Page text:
This second pressing claims that “On Doing an Evil Deed Blues”, “In Christ There Is No East or West”, “The Transcendental Waterfall”, “Desperate Man Blues”, and “Uncloudy Day” are 1964 rerecordings and the rest (“St. Louis Blues”, “Poor Boy Long Ways from Home”, “John Henry”, “Sun Gonna Shine in My Back Door Someday Blues”, and “Sligo River Blues”) are the original 1959 versions. “Uncloudy Day” was actually the same recording, as was “St. Louis Blues” in an edited version.
The 1959 album contained a version of Blind Blake’s “West Coast Blues”, which (despite being rerecorded in 1964) was not included on the album. To fill the gap, the new version of “Transcendental Waterfall” was extended to over 10 minutes long, a glimpse of things to come.
By 1967 Fahey had released a number of albums and was very successful thus it was decided that his first two albums be released in stereo; they were both rerecorded, resulting in a third version of Blind Joe Death (as above), with a new, shorter version of “The Transcendental Waterfall” and a new song, “I’m Gonna Do All I Can for My Lord”.
The 1967 version received five stars in the second edition of the Rolling Stone Record Guide, however, it should be noted that the 1967 versions of Blind Joe Death and Death Chants, Breakdowns & Military Waltzes were actually recorded in mono, and briefly released on mono LP. Later in 1967, these recordings were edited to create a stereo effect and released on stereo LP with new artwork.
The 1996 Fantasy/Takoma CD release, The Legend of Blind Joe Death, contains the 1964 and 1967 versions of the album, with a previously unreleased 1964 recording of “West Coast Blues”, however, this CD does not include the latest ‘shorter’ 1967 recording of “The Transcendental Waterfall”, as mentioned above.
For years Fahey and Takoma continued to treat the imaginary guitarist Blind Joe Death as a real person, including booklets with their LPs containing biographical information about him including the “fact” that he had a guitar made from a baby’s coffin and that he had taught Fahey to play.
Fahey sometimes incorporated the myth of Blind Joe into his performances, wearing dark glasses and being led by the arm onto the stage.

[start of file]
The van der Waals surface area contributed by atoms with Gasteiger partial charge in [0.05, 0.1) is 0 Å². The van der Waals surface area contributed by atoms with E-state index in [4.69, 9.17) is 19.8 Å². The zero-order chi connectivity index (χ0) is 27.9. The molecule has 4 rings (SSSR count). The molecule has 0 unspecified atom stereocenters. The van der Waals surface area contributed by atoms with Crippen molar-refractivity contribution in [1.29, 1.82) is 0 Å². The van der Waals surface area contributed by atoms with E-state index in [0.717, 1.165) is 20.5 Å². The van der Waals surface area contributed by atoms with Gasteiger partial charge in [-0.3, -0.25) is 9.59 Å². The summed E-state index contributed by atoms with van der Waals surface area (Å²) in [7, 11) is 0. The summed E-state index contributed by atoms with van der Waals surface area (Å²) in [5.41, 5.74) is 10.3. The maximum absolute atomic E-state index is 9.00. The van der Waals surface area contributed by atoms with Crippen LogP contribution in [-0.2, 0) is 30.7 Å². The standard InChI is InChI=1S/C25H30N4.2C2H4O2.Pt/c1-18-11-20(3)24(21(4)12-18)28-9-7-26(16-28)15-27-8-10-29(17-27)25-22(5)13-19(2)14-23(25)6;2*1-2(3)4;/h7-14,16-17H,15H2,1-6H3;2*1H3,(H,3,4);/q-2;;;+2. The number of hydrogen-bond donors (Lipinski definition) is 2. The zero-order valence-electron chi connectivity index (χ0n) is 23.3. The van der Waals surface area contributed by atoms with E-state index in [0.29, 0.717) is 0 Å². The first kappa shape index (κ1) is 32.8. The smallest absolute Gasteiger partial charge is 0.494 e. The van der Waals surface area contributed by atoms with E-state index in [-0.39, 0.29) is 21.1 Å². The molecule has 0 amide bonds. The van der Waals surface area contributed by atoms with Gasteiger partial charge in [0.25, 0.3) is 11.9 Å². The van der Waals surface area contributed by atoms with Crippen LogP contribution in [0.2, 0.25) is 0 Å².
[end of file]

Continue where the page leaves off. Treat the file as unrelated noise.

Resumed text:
Blind Joe had after all appeared again in Fahey’s 1965 release “The Transfiguration Of Blind Joe Death”.
Again it was only recognised for it’s brilliance following later re-issues, it is interesting to note that the distinctive cover of The Transfiguration of Blind Joe Death is briefly focused on in a shot of a record store in Stanley Kubrick‘s film A Clockwork Orange. The jacket design and drawing are by David Omar White.
After its reissue in 1997, “The Transfiguration of Blind Joe Death” received highly laudatory reviews with often “On the Sunny Side of the Ocean” being identified as the “undeniable highlight of the album”.
Fleet Foxes have announced the follow-up to their 2008 self-titled album. The Seattle folk-rockers will release Helplessness Blues on 2 May, followed by North American and European tour dates.
Helplessness Blues was recorded over the course of a year at Avast Recording, Bear Creek Studios, Dreamland Studios, and Reciprocal Recording. The album was recorded and mixed by Phil Ek and co-produced by Fleet Foxes and Ek. The piece that appears on the album cover was illustrated by Seattle artist Toby Liebowitz and painted by Chris Alderson. Fleet Foxes is Robin Pecknold, Skyler Skjelset, Christian Wargo, Casey Wescott, Josh Tillman and Morgan Henderson.
“Helplessness Blues” – Fleet Foxes
The Last Battle are a new discovery for me which has arisen from my frequent visits to the great 17 Seconds blog with whom they have signed a record deal.
The Last Battle are a 7 piece Scottish Folk Pop band. The Edinburgh based group mix traditional folk influences and instrumentation with contemporary pop melodies and boy/girl harmonies.
You can buy the The Last Battle’s debut album ‘Heart Of The Land, Soul Of The Sea’ from iTunes or eMusic.